Blackjack Surrender is a game variant which is highly popular with beginners due to an option players can use to quit the game and keep a half of their wager. If you are on a losing streak and you have been dealt another bad hand, this option can help you save yourself. Since the concept of surrender in Blackjack seems to be confusing for many players, in this article we will present you the basic rules, odds and situations in which you should go for this option.
When it comes to the rules and gameplay, Blackjack Surrender does not differ much from the standard version of the game. There may be certain modifications such as in a number of decks in play, but typically the game uses six card decks. After the bets are placed, both the dealer and player are dealt two cards. At this point of the game, the player can place an Insurance side bet if the dealer has an Ace. It pays 2:1 in case the dealer has a blackjack.
Other moves the player can make are standard – hit, stand, split and double. In case their cards are bad, the player can make use of the surrender rule and lose the game while keeping a half of their initial bet. As for other rules, they include the dealer standing on soft 17 and the player doubling on the first two cards and after splitting. In some games, the player can split only once.
When the game uses six decks and the dealer stands on soft 17 while the player is allowed to resplit for four hands and to resplit Aces, the house edge is 0.25%. If the player is not allowed to resplit, the house edge is higher, 0.39%.
The surrender rule comes in two forms: early and late. In both cases, the player loses a half of their original bet. Yet, there are certain differences. Early surrender is the most favourable for the player as it allows them to use it right after the cards are dealt. That practically means that with early surrender the player can quit before the dealer checks whether they have a natural.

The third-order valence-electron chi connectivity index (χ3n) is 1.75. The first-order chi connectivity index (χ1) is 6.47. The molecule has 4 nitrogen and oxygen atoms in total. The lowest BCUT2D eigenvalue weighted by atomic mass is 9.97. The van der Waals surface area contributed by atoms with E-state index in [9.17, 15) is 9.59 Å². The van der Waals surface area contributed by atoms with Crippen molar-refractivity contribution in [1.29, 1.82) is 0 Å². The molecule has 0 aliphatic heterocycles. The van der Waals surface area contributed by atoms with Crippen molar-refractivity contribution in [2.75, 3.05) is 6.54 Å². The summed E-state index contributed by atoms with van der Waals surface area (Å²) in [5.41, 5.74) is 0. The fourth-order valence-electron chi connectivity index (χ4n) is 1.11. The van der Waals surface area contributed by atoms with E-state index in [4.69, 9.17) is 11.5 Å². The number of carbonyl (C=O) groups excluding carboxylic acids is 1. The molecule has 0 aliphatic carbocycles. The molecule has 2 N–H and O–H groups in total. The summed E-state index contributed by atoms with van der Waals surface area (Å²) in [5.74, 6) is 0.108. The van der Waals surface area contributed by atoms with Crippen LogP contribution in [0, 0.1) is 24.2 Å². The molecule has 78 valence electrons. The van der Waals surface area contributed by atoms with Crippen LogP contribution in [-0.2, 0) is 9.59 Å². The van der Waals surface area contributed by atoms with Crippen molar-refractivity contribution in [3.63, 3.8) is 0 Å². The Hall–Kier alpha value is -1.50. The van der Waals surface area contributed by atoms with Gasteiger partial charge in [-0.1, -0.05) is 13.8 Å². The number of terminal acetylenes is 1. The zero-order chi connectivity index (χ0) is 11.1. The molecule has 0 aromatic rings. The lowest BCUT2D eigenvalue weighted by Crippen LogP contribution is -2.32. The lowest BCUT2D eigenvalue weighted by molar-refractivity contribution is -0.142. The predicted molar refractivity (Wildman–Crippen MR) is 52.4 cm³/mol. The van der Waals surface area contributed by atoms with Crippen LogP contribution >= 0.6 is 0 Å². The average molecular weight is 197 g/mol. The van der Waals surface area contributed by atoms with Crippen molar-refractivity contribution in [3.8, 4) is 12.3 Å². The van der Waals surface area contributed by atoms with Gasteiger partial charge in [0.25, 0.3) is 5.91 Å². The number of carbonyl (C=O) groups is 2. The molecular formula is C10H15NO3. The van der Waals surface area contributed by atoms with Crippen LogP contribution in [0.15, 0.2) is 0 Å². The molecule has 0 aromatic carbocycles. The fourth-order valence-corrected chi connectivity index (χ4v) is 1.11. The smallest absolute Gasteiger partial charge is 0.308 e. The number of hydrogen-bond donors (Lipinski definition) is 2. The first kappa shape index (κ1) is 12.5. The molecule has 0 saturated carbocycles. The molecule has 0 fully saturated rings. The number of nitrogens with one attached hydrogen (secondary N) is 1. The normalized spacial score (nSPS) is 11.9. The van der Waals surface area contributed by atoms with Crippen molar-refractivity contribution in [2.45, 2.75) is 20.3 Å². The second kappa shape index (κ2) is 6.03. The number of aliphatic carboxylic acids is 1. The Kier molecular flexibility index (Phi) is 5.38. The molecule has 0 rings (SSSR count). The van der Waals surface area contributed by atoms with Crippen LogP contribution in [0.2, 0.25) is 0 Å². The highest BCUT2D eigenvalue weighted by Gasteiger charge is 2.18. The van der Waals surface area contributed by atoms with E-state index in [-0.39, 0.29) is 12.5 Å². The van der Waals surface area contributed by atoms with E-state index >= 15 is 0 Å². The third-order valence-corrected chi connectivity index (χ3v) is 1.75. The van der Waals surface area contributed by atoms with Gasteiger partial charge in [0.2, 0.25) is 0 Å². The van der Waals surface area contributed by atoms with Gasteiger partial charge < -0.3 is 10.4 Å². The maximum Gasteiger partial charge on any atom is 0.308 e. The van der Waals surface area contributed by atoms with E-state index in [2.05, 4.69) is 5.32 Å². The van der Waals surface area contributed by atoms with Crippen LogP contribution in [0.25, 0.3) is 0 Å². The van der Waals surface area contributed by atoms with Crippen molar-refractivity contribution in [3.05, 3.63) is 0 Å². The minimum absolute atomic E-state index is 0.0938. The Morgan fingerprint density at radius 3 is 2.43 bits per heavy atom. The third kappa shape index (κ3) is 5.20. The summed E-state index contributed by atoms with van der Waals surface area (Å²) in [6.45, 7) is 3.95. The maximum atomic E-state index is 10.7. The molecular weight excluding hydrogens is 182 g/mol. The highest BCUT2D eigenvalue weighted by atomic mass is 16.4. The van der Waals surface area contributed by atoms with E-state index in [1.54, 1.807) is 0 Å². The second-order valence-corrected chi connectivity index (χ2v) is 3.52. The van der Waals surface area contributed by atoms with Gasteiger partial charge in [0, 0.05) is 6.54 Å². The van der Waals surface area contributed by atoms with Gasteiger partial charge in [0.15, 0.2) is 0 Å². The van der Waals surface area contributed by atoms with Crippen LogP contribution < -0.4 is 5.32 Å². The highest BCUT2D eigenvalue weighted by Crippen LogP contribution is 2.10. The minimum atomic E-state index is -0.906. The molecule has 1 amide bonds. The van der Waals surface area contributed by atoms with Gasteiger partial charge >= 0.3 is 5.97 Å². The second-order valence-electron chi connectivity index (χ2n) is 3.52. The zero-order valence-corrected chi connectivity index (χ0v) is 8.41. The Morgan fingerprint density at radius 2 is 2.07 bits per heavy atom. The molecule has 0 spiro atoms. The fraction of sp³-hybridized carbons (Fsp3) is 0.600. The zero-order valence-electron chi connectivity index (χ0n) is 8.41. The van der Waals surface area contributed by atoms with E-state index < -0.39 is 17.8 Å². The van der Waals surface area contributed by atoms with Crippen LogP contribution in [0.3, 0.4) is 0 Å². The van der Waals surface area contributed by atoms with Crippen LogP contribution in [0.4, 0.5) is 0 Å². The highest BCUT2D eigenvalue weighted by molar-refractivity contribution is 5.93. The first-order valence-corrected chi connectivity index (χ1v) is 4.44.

Unlike early surrender, with the late surrender rule, you have to wait for the dealer to check if they have a natural blackjack. Here is the biggest difference between these two: if the dealer has a natural, you cannot use surrender and you use the whole bet. You can easily tell that early surrender is more favourable to the player and it reduces the house edge by 0.63%.
You should use surrender when you think that you don’t have a hand good enough to beat the dealer. One of the situations in which you can go for this option is when you have a hard 16 while the dealer has 9, 10 or Ace. When you have a hard 15 and the dealer has 10, surrendering is a reasonable move as you can easily go bust and lose a whole bet.
If you have an opportunity to use early surrender, it is always a better option than late surrender as with the latter you risk to lose an entire bet amount when the dealer hits a natural blackjack. The surrender rule should not be mixed up with an Insurance bet. The difference is obvious: it doesn’t require an additional bet to make use of it.